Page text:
An intimate concert doesn't mean the audience has to total no more
than 50, it doesn't mean that it has to total no more than 200, but
having an audience of over 1,000 come in just as up close and personal
as those smaller ones is extremely rare. The recent tour of The
Civil Wars brought the duo to a venue housing 1,050 people among
the streets of Kansas. And their music created an extremely memorable
Still working off the 2011 release Barton Hollow, John
Paul White and Joy Williams have not only grabbed themselves
a Grammy nomination, but a large following as well. And even though
their music may be labeled as country, their appeal brings in fans
from every corner.
Now you may ask - what would a night with a Grammy nominee look like?
Well, for this particular evening it featured nearly every song from
the full length, as well as a few well-placed covers, all set in a
historical theater so quiet, one dared not even to sneeze. "Forget
Me Not" had that country slide one might expect from any band
labeled as such. The passionate declarations of love were brought
to life in the gentle sways and long gazes the duo played back-and-forth.
And John's guitar kept a light and airy melody flowing between a handful
of chords. The joy continued with "I've Got This Friend"
when the audience was introduced to the story of a couple of friends.
As the fingers danced along the strings plucking out a youthful tune,
vocals jumped from male to female telling each side of the tale. The
fate of the couple is never revealed, but the sentiment of the song
lead the audience to believe they would one day realize they were
Even though some may consider "Poison & Wine" to be
the band's official single, it was "Barton Hollow" that
took the show to another level. From the first few notes, the theater
was transformed into a church, splashed with white, filled with families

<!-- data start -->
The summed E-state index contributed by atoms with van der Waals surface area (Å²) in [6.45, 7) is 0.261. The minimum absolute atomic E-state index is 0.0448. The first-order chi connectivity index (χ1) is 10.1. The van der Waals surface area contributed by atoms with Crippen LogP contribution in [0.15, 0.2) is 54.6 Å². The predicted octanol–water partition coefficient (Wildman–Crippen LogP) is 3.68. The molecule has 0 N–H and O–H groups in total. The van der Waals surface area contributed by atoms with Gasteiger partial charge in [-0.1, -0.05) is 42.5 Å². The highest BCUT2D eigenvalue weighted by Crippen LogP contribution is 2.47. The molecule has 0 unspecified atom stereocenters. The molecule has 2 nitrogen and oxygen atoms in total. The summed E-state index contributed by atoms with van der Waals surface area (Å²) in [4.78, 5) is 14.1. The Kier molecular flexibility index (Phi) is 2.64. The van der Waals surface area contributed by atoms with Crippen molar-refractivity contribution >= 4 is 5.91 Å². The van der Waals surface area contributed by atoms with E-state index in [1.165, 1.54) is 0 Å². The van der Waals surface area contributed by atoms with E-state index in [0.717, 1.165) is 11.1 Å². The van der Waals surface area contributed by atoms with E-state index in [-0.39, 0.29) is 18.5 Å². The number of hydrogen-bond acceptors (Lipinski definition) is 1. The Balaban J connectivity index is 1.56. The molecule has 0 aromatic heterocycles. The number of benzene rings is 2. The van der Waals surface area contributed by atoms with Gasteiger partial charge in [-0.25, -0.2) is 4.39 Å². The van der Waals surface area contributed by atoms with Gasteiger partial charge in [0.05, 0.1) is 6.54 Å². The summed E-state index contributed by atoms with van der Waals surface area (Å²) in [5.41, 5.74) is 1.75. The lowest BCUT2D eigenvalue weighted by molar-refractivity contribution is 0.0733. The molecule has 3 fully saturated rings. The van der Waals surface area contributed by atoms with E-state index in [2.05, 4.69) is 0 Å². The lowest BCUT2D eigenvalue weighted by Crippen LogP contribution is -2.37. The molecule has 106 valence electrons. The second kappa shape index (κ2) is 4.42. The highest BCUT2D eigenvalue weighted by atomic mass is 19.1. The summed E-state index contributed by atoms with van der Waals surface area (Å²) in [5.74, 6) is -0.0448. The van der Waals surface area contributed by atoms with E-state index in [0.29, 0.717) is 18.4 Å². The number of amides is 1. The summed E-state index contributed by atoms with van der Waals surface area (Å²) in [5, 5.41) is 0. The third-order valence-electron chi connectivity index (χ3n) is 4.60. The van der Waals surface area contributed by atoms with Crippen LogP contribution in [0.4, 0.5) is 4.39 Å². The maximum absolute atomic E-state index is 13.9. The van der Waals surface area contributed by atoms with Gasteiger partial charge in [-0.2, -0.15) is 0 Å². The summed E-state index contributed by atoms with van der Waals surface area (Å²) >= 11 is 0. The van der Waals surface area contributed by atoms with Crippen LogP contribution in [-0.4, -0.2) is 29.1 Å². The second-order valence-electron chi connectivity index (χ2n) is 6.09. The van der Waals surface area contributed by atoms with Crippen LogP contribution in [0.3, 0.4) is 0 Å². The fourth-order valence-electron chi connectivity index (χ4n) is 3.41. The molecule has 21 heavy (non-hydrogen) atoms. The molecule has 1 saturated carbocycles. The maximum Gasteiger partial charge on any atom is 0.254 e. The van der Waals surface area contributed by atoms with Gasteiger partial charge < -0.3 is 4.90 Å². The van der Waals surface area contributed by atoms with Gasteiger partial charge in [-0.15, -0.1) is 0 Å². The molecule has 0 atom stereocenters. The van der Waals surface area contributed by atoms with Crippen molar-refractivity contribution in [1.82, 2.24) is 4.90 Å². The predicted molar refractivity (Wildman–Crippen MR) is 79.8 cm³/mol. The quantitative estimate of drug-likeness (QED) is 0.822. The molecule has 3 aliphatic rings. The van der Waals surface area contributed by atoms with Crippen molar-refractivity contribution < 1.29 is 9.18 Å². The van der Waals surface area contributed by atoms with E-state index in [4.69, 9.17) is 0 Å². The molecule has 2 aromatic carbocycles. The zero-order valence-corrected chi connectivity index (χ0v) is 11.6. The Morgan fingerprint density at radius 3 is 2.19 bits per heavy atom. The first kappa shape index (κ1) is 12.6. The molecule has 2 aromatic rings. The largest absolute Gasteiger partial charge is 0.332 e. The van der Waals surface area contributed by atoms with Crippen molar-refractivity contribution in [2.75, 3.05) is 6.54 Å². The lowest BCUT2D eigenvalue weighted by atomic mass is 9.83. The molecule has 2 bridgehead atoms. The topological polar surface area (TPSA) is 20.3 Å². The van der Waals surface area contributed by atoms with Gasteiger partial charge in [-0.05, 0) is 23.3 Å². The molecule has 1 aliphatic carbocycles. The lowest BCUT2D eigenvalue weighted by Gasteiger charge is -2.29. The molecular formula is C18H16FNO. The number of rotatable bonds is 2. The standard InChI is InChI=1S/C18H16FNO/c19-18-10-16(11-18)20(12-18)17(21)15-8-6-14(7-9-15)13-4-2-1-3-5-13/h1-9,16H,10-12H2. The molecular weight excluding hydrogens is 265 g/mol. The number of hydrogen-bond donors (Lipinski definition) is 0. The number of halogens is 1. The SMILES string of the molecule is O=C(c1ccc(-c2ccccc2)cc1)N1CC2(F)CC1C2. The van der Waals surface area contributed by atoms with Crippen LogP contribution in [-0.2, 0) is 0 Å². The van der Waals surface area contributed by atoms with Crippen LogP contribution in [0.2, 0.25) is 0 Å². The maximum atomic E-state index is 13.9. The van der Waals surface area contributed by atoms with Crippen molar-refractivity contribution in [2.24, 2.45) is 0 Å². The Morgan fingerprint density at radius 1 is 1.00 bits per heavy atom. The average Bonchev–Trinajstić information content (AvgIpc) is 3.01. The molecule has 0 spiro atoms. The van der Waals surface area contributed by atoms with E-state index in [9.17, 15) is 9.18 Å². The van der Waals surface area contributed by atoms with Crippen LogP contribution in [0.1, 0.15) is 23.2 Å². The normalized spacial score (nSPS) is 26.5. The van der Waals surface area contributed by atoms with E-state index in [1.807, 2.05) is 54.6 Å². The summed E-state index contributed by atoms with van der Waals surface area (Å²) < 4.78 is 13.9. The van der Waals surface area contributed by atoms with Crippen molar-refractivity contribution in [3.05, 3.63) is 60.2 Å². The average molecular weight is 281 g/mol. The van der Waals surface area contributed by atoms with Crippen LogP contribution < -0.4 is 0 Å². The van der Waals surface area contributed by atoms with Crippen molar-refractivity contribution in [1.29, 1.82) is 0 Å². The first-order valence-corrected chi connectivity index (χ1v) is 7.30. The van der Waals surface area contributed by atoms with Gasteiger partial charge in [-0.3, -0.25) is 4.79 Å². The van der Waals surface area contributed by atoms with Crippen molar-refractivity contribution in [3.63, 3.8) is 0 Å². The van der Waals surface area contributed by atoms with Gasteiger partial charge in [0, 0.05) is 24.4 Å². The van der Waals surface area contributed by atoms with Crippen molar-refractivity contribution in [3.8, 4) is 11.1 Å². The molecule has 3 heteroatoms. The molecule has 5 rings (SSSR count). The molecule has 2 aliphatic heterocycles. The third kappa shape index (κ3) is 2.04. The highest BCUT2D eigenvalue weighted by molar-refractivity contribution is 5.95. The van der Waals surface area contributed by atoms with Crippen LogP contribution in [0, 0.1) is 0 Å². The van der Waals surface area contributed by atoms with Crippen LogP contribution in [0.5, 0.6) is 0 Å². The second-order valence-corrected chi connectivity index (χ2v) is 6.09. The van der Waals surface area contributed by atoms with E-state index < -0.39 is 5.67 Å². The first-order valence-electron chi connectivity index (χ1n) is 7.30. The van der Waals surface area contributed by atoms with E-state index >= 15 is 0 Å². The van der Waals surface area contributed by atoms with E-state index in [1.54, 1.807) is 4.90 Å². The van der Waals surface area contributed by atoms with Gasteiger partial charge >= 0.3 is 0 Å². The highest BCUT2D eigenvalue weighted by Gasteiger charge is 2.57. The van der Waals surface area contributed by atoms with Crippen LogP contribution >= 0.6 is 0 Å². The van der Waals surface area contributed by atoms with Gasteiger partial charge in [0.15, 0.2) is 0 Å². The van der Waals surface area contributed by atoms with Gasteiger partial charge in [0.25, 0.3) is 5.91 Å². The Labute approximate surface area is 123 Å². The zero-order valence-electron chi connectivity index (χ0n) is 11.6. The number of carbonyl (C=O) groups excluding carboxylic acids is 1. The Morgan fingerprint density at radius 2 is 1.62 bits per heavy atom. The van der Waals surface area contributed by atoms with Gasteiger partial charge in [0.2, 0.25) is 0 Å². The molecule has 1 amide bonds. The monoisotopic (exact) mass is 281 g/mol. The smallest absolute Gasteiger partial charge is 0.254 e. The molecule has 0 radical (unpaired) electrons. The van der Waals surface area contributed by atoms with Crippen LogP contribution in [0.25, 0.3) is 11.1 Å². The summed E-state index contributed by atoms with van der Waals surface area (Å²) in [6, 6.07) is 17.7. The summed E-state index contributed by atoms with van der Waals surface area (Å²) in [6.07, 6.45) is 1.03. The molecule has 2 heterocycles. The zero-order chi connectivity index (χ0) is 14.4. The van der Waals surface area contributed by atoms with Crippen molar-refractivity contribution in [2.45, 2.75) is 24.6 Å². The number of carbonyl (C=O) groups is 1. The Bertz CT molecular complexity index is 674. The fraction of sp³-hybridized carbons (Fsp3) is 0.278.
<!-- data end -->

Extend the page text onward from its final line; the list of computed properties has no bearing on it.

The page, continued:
fanning themselves from the Southern heat and a choir of voices stronger
than any heard before. The beauty of the song is it kicked itself
into high gear about 11 seconds in, as that's the moment when the
audience randomly realized their feet were tapping. It was pretty
hard to ignore that bass beat so powerful it could shake the earth.
Even the security guy who "didn't really know them", was
in a full body rhythm bob by the end of the song. After a few covers
the original set did come to an end and as predicted, opened the audience's
hearts with "Poison & Wine". The tempo on this song
is maybe one of the slowest and most somber on the entire album, however
it was definitely the song that captured the most attention. This
was the only number the entire night that took Joy from her post next
to John and sat her at a baby grand piano. One could say that if the
night was filled with words of friendship, hard times and the search
for love then this song tied it all up with a nice little bow and
confirmation of emotion.
In addition to the incredible music, that night with The Civil Wars
showed us just how incredible of people those two are. The sibling
banter complimented the displays of encouragement shared. It was easy
to see just how much they truly admired each other. And letting their
audience see them this way only furthered the honesty in their music.
I wouldn't call this a concert, but rather "An Evening with The
The Civil Wars
January 17th, 2012
Liberty Hall, Lawrence KS
More Music Features
e-mail the chief
Like this article?
it to a friend!